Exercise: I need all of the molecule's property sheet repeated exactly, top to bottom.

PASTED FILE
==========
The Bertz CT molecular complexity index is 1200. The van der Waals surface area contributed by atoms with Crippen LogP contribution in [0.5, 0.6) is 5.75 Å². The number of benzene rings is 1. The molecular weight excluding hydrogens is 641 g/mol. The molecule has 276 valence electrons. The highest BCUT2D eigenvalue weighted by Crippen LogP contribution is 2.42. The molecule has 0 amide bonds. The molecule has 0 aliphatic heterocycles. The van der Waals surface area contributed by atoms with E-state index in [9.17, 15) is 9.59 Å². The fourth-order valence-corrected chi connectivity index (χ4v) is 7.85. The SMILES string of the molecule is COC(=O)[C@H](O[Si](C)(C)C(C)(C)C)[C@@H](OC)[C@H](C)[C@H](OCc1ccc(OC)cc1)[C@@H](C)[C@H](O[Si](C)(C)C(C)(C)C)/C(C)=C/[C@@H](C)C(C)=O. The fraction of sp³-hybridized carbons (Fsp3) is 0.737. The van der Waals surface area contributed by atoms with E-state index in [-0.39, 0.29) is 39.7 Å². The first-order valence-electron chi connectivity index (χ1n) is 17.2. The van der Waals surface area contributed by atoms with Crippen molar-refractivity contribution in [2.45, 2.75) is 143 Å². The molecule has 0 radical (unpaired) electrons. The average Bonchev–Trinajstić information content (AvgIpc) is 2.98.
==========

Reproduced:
The Bertz CT molecular complexity index is 1200. The van der Waals surface area contributed by atoms with Crippen LogP contribution in [0.5, 0.6) is 5.75 Å². The number of benzene rings is 1. The molecular weight excluding hydrogens is 641 g/mol. The molecule has 276 valence electrons. The highest BCUT2D eigenvalue weighted by Crippen LogP contribution is 2.42. The molecule has 0 amide bonds. The molecule has 0 aliphatic heterocycles. The van der Waals surface area contributed by atoms with E-state index in [9.17, 15) is 9.59 Å². The fourth-order valence-corrected chi connectivity index (χ4v) is 7.85. The SMILES string of the molecule is COC(=O)[C@H](O[Si](C)(C)C(C)(C)C)[C@@H](OC)[C@H](C)[C@H](OCc1ccc(OC)cc1)[C@@H](C)[C@H](O[Si](C)(C)C(C)(C)C)/C(C)=C/[C@@H](C)C(C)=O. The fraction of sp³-hybridized carbons (Fsp3) is 0.737. The van der Waals surface area contributed by atoms with E-state index in [-0.39, 0.29) is 39.7 Å². The first-order valence-electron chi connectivity index (χ1n) is 17.2. The van der Waals surface area contributed by atoms with Crippen molar-refractivity contribution in [2.45, 2.75) is 143 Å². The molecule has 0 radical (unpaired) electrons. The average Bonchev–Trinajstić information content (AvgIpc) is 2.98.